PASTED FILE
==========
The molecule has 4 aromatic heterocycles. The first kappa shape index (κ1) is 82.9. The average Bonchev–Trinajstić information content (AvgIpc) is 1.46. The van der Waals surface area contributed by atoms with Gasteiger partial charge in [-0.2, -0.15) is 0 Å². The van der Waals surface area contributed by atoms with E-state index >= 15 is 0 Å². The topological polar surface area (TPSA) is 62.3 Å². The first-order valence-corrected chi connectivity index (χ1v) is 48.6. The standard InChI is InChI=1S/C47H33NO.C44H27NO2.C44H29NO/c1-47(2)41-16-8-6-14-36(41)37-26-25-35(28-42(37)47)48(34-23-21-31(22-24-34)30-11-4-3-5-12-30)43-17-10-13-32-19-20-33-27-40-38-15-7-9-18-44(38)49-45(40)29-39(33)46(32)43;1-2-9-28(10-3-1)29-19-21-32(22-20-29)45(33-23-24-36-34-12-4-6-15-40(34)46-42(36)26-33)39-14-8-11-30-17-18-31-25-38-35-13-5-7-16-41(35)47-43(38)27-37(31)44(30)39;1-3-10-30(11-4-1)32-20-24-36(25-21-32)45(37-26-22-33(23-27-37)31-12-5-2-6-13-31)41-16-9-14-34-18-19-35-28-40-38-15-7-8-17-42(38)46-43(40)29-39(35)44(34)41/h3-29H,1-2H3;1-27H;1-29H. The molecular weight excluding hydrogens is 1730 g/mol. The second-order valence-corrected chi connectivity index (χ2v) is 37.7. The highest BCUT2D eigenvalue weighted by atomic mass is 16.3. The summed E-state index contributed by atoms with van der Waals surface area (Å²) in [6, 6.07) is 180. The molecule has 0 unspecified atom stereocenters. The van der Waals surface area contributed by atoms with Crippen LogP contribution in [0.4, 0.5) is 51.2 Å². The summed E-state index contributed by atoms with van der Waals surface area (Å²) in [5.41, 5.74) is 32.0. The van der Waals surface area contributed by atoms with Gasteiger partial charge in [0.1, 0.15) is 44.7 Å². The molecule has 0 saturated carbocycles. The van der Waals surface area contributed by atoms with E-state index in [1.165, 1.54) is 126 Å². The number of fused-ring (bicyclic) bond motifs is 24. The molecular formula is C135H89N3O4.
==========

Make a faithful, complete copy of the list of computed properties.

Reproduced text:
The molecule has 4 aromatic heterocycles. The first kappa shape index (κ1) is 82.9. The average Bonchev–Trinajstić information content (AvgIpc) is 1.46. The van der Waals surface area contributed by atoms with Gasteiger partial charge in [-0.2, -0.15) is 0 Å². The van der Waals surface area contributed by atoms with E-state index >= 15 is 0 Å². The topological polar surface area (TPSA) is 62.3 Å². The first-order valence-corrected chi connectivity index (χ1v) is 48.6. The standard InChI is InChI=1S/C47H33NO.C44H27NO2.C44H29NO/c1-47(2)41-16-8-6-14-36(41)37-26-25-35(28-42(37)47)48(34-23-21-31(22-24-34)30-11-4-3-5-12-30)43-17-10-13-32-19-20-33-27-40-38-15-7-9-18-44(38)49-45(40)29-39(33)46(32)43;1-2-9-28(10-3-1)29-19-21-32(22-20-29)45(33-23-24-36-34-12-4-6-15-40(34)46-42(36)26-33)39-14-8-11-30-17-18-31-25-38-35-13-5-7-16-41(35)47-43(38)27-37(31)44(30)39;1-3-10-30(11-4-1)32-20-24-36(25-21-32)45(37-26-22-33(23-27-37)31-12-5-2-6-13-31)41-16-9-14-34-18-19-35-28-40-38-15-7-8-17-42(38)46-43(40)29-39(35)44(34)41/h3-29H,1-2H3;1-27H;1-29H. The molecular weight excluding hydrogens is 1730 g/mol. The second-order valence-corrected chi connectivity index (χ2v) is 37.7. The highest BCUT2D eigenvalue weighted by atomic mass is 16.3. The summed E-state index contributed by atoms with van der Waals surface area (Å²) in [6, 6.07) is 180. The molecule has 0 unspecified atom stereocenters. The van der Waals surface area contributed by atoms with Crippen LogP contribution in [0.4, 0.5) is 51.2 Å². The summed E-state index contributed by atoms with van der Waals surface area (Å²) in [5.41, 5.74) is 32.0. The van der Waals surface area contributed by atoms with Gasteiger partial charge in [0.1, 0.15) is 44.7 Å². The molecule has 0 saturated carbocycles. The van der Waals surface area contributed by atoms with E-state index in [1.165, 1.54) is 126 Å². The number of fused-ring (bicyclic) bond motifs is 24. The molecular formula is C135H89N3O4.